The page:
Kansas City Fed Manufacturing Survey Unexpectedly Plunges into Contraction

A Grizzly bear mother and her cub walk near Pelican Creek October 8, 2012 in the Yellowsto

Factory activity in the American heartland unexpectedly declined in October, a survey from the Federal Reserve Bank of Kansas City showed on Thursday.

The Kansas City Fed said its survey of manufacturers in the region showed a slight decline in activity. The composite index—which averages the measures of production, new orders, employment, supplier delivery time, and raw materials—dropped to minus seven, the lowest reading since the pandemic-stricken May 2020.

Economists had forecast the index to rise to a reading of three from one in September.

“Regional factory activity declined slightly in October,” said Kansas City Fed economist Chad Wilkerson. “Indexes fell considerably for production, shipments, and new orders; however, firms still reported slight gains in employment.”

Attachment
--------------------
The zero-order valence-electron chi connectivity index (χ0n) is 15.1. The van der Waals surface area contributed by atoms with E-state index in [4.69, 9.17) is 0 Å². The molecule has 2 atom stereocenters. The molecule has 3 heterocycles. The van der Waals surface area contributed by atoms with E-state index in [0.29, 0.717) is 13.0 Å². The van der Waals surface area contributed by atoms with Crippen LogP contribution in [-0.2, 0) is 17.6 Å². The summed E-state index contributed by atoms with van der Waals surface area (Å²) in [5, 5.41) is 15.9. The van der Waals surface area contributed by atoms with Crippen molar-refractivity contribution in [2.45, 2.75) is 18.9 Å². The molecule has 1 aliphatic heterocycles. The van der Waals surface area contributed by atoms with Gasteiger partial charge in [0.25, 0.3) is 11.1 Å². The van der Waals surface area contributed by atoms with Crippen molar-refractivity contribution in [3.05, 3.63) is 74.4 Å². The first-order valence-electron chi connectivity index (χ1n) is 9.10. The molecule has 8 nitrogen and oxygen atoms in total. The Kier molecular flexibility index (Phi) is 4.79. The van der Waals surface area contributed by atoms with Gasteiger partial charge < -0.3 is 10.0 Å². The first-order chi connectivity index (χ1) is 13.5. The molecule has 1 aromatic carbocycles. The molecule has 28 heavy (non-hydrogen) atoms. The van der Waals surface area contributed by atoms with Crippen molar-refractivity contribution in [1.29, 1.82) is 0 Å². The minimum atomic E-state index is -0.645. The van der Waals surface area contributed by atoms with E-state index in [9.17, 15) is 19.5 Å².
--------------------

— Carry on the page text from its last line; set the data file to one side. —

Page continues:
The indexes for production and shipments turned sharply negative. The production index fell deeper into negative territory, where it has now been for five months.

The measure of supplier delivery time stayed negative for the second consecutive month, suggesting that earlier improvements in supply chains had stalled. A report from the Richmond Fed this week said manufacturers in its area had seen little improvement in supply chains since August.

The measure of employment declined but remained in positive territory, indicating that payrolls grew but at a slower pace.

The Kansas City survey appeared to confirm indications of a steep slowdown in demand seen in other regional Fed surveys. Last week, the New York Fed reported that its gauge of manufacturing activity fell for the third straight month, deeper into contractionary negative territory. Similar to the Richmond Fed survey, the index declined amid high levels of inflation, with the prices paid index rising nine points to 48.6 and the prices received holding steady at a high level. The Philly Fed’s survey also showed inflation worsening while demand sagged.  The Richmond Fed survey also indicated a decline in manufacturing activity.

The survey covers manufacturers in the Tenth Federal Reserve District, encompassing the western third of Missouri; all of Kansas, Colorado, Nebraska, Oklahoma and Wyoming; and the northern half of New Mexico. The slower pace in factory growth in October was driven by decreased activity in computer and electronic, wood, primary metals, and plastics and rubber manufacturing.


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